I’m a sucker for a good arcade-style score-chasing shooter, so developer BoxFrog Games’ Lost Wing appealed to me from the get-go with its slick fast-paced setup. However, this is a ‘shooter’ that does things a little differently, with an emphasis placed more on speed and picking the right moment to shoot than unleashing a storm of bullets ahead of you. It still manages to make for a pretty addictive experience though, even if it doesn’t always hit the mark in all aspects of its design.

Lost Wing doesn’t make a very good first impression, with its main menu one of the most cumbersome and awkwardly designed that I’ve come across in any game. The options that it offers aren’t fully explained or given any clarity, whilst the obvious aspects such as the track choice make you peruse through everything on offer with a lack of any option to cycle back and forth (and this includes locked options that aren’t available yet). It really is one of the most poorly designed aspects of the game, which is surprising given that it’s clear that a lot of care has gone into almost every other facet of the experience.

There are plenty of simple yet neat mechanics tied into Lost Wing’s core gameplay loop, with players leading a ship through a procedurally generated environment that’s full of obstacles to shoot or avoid, orbs to gather to increase your energy, and multipliers that’ll boost your score. Ultimately, survival is the key in the game, with the longer you manage to live through each hazardous course the higher your score will be in the end.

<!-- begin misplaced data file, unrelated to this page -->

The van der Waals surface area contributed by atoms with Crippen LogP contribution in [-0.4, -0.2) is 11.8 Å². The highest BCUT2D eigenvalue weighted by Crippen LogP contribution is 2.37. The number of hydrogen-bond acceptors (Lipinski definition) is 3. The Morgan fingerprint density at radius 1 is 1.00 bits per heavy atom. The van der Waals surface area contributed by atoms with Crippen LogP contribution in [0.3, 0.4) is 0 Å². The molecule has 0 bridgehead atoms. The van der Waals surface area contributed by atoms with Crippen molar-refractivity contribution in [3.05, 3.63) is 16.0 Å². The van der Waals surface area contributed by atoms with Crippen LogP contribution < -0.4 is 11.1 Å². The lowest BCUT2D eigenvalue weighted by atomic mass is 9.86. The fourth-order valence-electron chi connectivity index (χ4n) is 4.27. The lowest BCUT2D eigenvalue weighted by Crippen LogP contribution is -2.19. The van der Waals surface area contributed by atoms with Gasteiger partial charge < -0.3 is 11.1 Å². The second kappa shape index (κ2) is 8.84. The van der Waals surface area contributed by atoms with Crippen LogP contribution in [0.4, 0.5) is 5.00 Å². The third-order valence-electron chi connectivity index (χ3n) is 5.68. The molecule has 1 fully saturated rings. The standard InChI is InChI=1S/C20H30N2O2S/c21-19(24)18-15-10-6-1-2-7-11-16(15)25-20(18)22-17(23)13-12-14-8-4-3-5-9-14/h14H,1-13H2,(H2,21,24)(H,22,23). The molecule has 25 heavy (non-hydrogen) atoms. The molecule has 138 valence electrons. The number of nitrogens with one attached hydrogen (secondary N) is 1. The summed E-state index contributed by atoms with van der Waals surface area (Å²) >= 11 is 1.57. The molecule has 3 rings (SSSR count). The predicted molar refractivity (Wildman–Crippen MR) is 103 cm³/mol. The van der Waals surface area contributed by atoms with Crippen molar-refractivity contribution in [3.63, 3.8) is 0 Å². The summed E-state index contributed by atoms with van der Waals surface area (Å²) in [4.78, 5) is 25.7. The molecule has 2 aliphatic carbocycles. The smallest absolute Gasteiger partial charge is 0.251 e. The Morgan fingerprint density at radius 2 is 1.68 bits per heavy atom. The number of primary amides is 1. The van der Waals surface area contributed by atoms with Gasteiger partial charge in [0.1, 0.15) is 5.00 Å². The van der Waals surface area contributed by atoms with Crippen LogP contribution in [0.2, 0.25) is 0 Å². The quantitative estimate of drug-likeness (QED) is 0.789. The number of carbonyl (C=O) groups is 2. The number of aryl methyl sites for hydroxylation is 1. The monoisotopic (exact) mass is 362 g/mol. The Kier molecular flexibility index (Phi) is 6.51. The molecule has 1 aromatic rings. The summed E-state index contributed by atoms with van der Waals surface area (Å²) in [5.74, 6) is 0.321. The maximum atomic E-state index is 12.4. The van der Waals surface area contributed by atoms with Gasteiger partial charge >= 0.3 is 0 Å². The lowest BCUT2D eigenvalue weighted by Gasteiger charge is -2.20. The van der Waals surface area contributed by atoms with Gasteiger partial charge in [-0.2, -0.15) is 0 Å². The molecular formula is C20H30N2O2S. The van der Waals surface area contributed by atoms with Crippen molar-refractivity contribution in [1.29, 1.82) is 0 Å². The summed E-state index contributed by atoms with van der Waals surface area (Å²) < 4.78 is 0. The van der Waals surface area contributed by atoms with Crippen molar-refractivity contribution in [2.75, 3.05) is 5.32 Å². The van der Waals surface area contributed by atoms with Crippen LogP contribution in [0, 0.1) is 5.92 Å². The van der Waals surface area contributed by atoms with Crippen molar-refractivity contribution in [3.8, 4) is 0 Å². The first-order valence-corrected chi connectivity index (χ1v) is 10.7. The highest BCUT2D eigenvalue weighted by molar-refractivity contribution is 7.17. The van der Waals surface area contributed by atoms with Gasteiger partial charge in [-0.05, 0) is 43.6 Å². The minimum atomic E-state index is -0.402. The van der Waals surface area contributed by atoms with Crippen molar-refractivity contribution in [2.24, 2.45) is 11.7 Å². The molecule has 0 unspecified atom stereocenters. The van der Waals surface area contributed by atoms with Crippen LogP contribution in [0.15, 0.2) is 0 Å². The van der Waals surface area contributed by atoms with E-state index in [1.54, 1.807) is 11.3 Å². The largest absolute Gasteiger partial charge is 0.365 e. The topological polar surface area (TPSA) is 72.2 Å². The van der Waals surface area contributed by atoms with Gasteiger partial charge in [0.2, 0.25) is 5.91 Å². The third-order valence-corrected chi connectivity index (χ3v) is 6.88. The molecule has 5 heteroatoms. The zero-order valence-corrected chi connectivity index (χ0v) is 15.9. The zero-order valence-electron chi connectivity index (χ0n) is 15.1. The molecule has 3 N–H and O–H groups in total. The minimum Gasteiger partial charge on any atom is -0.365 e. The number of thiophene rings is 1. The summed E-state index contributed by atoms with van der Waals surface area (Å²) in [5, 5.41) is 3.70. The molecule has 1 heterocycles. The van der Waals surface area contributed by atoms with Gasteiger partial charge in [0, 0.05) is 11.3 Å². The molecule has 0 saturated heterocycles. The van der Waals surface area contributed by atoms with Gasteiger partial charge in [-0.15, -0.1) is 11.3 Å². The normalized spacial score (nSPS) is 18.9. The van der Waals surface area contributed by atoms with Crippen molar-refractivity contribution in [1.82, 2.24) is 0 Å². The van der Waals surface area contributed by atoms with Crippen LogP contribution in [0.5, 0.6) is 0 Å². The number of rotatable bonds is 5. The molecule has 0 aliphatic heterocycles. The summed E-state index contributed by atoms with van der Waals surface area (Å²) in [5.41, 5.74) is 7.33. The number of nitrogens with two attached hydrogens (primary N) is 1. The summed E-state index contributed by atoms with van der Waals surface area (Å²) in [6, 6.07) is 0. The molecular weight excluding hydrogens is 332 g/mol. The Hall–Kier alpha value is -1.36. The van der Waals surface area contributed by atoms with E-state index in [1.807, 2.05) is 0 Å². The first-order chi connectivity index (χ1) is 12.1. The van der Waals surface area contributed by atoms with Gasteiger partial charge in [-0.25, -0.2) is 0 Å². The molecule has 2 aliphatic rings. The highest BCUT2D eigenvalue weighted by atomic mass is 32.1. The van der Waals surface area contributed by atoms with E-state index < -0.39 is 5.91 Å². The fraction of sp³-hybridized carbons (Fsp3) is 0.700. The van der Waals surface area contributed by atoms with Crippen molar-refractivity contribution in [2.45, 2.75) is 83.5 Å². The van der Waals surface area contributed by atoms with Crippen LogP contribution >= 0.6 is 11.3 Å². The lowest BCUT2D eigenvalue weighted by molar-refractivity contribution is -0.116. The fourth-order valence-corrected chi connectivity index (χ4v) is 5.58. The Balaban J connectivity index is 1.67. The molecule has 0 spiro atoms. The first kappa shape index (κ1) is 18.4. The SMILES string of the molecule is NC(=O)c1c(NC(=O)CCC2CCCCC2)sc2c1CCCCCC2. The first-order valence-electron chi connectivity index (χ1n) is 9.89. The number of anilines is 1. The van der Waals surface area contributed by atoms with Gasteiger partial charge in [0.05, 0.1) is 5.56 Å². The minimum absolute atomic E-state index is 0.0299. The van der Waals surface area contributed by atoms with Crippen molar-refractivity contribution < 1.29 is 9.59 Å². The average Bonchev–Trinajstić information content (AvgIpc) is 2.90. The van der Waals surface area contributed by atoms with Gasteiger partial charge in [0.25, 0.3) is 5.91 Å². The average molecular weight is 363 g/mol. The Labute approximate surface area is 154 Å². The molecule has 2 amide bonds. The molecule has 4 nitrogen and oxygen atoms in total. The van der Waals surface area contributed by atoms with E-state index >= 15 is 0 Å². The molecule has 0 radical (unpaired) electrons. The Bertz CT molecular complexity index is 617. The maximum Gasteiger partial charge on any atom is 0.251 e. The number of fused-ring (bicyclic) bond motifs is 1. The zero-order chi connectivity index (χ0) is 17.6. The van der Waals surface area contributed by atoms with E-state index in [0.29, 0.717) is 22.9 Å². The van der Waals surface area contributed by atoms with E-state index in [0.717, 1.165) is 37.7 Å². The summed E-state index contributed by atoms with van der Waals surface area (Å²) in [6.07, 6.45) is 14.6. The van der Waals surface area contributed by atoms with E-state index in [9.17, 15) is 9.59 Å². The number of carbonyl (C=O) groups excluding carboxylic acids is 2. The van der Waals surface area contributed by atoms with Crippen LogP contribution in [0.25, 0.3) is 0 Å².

Lost Wing

Your ship will blast forward automatically in the game, so all you’ve got to worry about is moving left and right, blasting your guns, and jumping at the right times. It’s almost like an endless-runner in a way, though you do have multiple lives to ensure that the stakes aren’t too high if you accidentally make a mistake.

You also have access to a boost which will allow you to speed ahead, which in turn recharges your energy when you hit top speed. Naturally, having an increased speed means that you’re more at risk of colliding with an obstacle, so this itself adds an extra element of risk to Lost Wing. However, with some hefty jumps to clear and the fact that shooting uses up energy, there’ll be plenty of times where you’ll need to speed through levels just to maintain your energy and momentum to survive. It can make the game feel extra tricky to play, but it also adds a thrilling element to survival where you’re really kept on your toes and have to be quick to react to your surroundings.

Lost Wing

You do have an additional trick up your sleeve which can help you out when caught in dangerous situations: the ability to slow time. See a bunch of obstacles up ahead that you don’t think you’ll be able to weave in between? Slow time down and give yourself an extra advantage. It adds an extra tactical element to Lost Wing’s gameplay that shows that the game isn’t ALWAYS just about going fast, though the fact that it uses up some of your energy does mean that you can’t be carefree with its use either.